From corporate fundraiser to service-provider

Published by Gerbren Deves on

The world is a volatile place and constantly in motion. And so is the fundraising world. In this blog I am not talking about new techniques or new channels, but about changing attitudes.

It has been going on for many many years, but it is still the most important trend in corporate fundraising: philanthropic donations by companies are on the decline. I wouldn’t go near saying that corporate philanthropy is dead, as some people do, but it is definitely on the decline. Luckily, the attitude of the general public has also changed: almost everybody is calling upon big firms to be good corporate citizens. And these companies all want to show that they are.

A third group, NGOs, is somewhat behind, and some of them should urgently change their attitude. Instead of focusing on philanthropic donations with little or even nothing in return, they need to be more commercial. Many of them have already changed their attitude or are at least aware that they should, but especially the older, larger and more established NGOs, do not like the word ‘commercial’.

For these people and organizations I have some sad news: in order to attract, retain or upgrade significant, continuous support of large companies, you need to think more commercially. You need to acknowledge the added value that corporate giving or sponsoring may offer to corporate donors. And you need to acknowledge the fact that you have to make it possible for the corporate donors to realize this added value. If you ask for value, you should also be willing to return value.

In fact, you should think like a service-provider: which needs can you fulfill? So instead of selling your problems (read: projects) you have to sell solutions.

That said, you should not be the company’s poodle! You shouldn’t beg, but you should rely on our strengths, as you are also going to give them something. Naturally companies are helping you with donations or other support, but you are also helping them build their social program (internally and externally) and you might support them in their communications.

In order to define the needs that you might be able to fulfill, it is important to understand the corporate view and the possible motives a company might have to team up with an NGO. There are several possible (non-excluding) motives:

  • Corporate philanthropy (still there, jippie-kaje!)
  • Improving image internally (engaging employees)
  • Improving image externally (engaging customers/business relations, attracting new employees, satisfy other stakeholders, etc)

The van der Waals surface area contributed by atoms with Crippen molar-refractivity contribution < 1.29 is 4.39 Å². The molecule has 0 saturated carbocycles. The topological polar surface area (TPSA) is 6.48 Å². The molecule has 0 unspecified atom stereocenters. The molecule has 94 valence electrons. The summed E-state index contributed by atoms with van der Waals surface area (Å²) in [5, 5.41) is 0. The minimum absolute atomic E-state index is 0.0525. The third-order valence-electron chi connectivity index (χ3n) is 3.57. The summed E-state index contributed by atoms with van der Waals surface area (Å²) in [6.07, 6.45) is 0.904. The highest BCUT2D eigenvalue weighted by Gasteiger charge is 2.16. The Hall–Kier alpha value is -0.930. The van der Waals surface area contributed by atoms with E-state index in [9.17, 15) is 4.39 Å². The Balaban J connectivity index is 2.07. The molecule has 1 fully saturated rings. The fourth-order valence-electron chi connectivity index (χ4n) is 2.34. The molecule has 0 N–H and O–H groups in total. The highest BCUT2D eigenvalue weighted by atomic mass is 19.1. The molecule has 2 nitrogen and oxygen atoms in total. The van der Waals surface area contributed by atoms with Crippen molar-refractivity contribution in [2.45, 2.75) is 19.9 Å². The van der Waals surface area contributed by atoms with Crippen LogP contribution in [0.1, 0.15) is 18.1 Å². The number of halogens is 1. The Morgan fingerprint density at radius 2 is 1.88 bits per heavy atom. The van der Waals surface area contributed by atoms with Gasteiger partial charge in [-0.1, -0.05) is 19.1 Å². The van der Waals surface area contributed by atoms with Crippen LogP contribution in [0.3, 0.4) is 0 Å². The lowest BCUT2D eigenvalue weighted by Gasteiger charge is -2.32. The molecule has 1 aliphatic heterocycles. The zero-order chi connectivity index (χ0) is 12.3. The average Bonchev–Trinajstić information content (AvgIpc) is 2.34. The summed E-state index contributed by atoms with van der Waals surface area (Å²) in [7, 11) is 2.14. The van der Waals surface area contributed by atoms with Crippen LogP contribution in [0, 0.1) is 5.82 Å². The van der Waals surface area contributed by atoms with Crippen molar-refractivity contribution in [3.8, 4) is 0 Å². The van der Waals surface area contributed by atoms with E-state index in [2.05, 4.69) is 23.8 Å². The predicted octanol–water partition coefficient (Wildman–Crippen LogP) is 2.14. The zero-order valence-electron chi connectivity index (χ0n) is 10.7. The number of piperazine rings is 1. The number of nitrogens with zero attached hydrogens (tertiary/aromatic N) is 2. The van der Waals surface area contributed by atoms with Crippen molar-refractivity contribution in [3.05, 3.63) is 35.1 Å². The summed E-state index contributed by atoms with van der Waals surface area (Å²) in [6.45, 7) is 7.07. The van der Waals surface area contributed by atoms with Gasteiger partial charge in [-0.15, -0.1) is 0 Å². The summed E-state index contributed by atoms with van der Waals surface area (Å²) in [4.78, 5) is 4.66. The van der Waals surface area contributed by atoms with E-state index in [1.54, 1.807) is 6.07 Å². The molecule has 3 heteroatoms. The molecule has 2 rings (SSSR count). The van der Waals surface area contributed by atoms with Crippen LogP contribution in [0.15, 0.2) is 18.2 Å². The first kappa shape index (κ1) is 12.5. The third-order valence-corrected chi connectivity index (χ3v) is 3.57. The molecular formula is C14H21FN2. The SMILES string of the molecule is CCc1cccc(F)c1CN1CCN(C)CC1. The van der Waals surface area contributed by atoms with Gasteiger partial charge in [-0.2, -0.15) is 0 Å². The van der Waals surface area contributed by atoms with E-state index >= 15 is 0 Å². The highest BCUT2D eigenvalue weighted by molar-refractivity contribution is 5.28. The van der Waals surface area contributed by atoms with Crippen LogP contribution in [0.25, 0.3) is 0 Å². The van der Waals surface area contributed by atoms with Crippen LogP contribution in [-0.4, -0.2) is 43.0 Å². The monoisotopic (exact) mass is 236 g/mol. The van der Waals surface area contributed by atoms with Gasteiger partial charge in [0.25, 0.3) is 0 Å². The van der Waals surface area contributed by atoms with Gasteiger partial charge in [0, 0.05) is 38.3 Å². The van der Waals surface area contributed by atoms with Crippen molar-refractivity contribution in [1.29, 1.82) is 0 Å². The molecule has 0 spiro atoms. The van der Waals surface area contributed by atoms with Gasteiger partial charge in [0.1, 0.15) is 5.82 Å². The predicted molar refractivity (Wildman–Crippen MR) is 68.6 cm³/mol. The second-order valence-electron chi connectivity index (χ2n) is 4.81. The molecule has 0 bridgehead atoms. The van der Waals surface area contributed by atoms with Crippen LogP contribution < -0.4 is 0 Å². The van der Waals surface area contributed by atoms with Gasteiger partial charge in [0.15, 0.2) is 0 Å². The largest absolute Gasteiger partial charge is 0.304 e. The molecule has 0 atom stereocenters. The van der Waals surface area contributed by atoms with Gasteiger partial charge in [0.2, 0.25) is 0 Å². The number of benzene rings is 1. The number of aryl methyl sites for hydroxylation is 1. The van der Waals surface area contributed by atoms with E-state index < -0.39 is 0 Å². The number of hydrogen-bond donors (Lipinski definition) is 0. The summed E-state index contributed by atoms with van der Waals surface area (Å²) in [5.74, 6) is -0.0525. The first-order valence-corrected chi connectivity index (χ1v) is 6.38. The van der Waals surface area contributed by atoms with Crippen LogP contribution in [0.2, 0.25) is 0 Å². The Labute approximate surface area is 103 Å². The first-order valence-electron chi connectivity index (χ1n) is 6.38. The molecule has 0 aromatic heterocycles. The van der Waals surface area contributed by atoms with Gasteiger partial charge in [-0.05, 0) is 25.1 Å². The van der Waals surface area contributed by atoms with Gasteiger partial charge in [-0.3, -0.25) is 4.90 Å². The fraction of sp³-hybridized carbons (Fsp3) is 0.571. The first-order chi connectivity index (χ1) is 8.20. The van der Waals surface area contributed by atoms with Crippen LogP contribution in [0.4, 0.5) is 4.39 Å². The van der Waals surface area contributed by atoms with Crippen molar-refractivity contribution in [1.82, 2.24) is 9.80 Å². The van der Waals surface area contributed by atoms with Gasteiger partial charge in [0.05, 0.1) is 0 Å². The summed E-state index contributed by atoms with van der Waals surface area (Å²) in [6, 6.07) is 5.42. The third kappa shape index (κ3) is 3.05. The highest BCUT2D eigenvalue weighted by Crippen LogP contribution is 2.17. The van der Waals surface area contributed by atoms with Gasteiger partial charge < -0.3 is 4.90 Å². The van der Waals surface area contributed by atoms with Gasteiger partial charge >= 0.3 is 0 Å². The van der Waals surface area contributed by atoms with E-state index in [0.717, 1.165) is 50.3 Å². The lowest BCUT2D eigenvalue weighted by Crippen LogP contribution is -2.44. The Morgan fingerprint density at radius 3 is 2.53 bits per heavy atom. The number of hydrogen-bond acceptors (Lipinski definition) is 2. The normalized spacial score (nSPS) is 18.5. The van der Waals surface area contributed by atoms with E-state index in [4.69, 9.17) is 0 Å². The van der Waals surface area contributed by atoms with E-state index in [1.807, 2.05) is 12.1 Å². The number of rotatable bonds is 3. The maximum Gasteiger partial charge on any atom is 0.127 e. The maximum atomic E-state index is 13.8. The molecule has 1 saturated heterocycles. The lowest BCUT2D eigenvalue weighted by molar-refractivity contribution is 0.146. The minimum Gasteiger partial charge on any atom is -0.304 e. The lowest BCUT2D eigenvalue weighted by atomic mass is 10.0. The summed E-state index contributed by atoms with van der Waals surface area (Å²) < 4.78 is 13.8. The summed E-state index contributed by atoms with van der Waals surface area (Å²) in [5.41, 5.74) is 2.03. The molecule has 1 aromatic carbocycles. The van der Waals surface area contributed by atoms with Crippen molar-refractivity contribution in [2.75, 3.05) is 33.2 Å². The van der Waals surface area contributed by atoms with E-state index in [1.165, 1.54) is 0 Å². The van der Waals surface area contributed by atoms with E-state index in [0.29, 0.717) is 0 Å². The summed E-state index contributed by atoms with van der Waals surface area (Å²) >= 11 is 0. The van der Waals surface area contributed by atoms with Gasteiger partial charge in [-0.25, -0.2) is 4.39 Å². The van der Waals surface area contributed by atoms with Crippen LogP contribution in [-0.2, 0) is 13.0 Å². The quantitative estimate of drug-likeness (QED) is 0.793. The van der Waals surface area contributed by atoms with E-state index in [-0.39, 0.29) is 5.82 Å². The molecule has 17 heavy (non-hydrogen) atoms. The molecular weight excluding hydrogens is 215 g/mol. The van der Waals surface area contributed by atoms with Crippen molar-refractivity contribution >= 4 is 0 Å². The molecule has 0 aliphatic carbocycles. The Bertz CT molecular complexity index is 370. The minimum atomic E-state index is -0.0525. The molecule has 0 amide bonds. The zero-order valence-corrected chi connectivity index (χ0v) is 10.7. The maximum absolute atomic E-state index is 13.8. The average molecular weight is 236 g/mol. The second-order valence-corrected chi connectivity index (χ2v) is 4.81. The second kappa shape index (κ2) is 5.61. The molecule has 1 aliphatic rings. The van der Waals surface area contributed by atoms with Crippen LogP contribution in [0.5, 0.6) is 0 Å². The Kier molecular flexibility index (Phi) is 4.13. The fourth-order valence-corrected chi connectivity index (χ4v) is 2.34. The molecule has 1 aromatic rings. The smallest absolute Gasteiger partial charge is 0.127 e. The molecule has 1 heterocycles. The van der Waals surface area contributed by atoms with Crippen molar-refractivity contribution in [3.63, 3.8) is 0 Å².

• Name awareness / media value
  • Increase sales through incentive (Cause Related Marketing )
  • Engage new markets
  • Test new products and technologies

Note: many companies focus on improving their image, as the social image of a brand (both externally and internally) is increasingly important, especially in a competitive market.

Given the above, there are different budgets that companies can use for alliances with NGOs:

  1. Strategic philanthropy budget
  2. Corporate foundations budget
  3. Stakeholder budget (Christmas gifts/cards, business relations events, various celebrations, etc.)
  4. Social Investment budget
  5. Human Resources budget
  6. Marketing budget
    • Brands (incentives –Cause Related Marketing-, customer loyalty)
    • Public Relations
  7. Operations budget
  8. Innovation budget
  9. Social clubs budget (retired employees, computer clubs within organization, etc.)

Budget 1 to 4 are the easiest to get in, but these are also the first to be cut out when the company is in hard times.

If I would be in the corporate chair and having to choose an NGO to commercially team up with, I would preferably see the following elements in this engagement:

  • A component of business strategy and operating philosophy
  • Integrated with the company’s overall CSR, operations, marketing, communications and/or product strategies
  • Designed to build awareness among target market segments
  • Continuously communicated through all internal and external channels
  • Derived from the company’s history, values and culture
  • Supported by senior management
  • Uniquely positioned and not easily replicated
  • Designed to involve and generate excitement among employees

But I am not in the corporate chair; I’m in the chair across the street. And although it’s a very nice chair to be in, it’s far from comfortable. And it is hell of a job setting up the right alliances. Because understanding the theory is one thing, changing the attitude of your organization and getting them aligned is another, but the most difficult part remains the whole process thereafter: from defining suspects and prospects to setting up the alliance, and keeping it alive.

But hey, nobody said it was going to be easy.

Nonetheless, I do hope this theoretic blog helps you in any way, and I wish you all the best in setting up your perfect alliance!

Gerbren Deves

Gerbren is Coordinator Relationship Management at Médecins Sans Frontières Holland (MSF, Artsen zonder Grenzen). He has been working for MSF since April 2006. Before that, he worked in 'the corporate world', in various (strategic) marketing functions.


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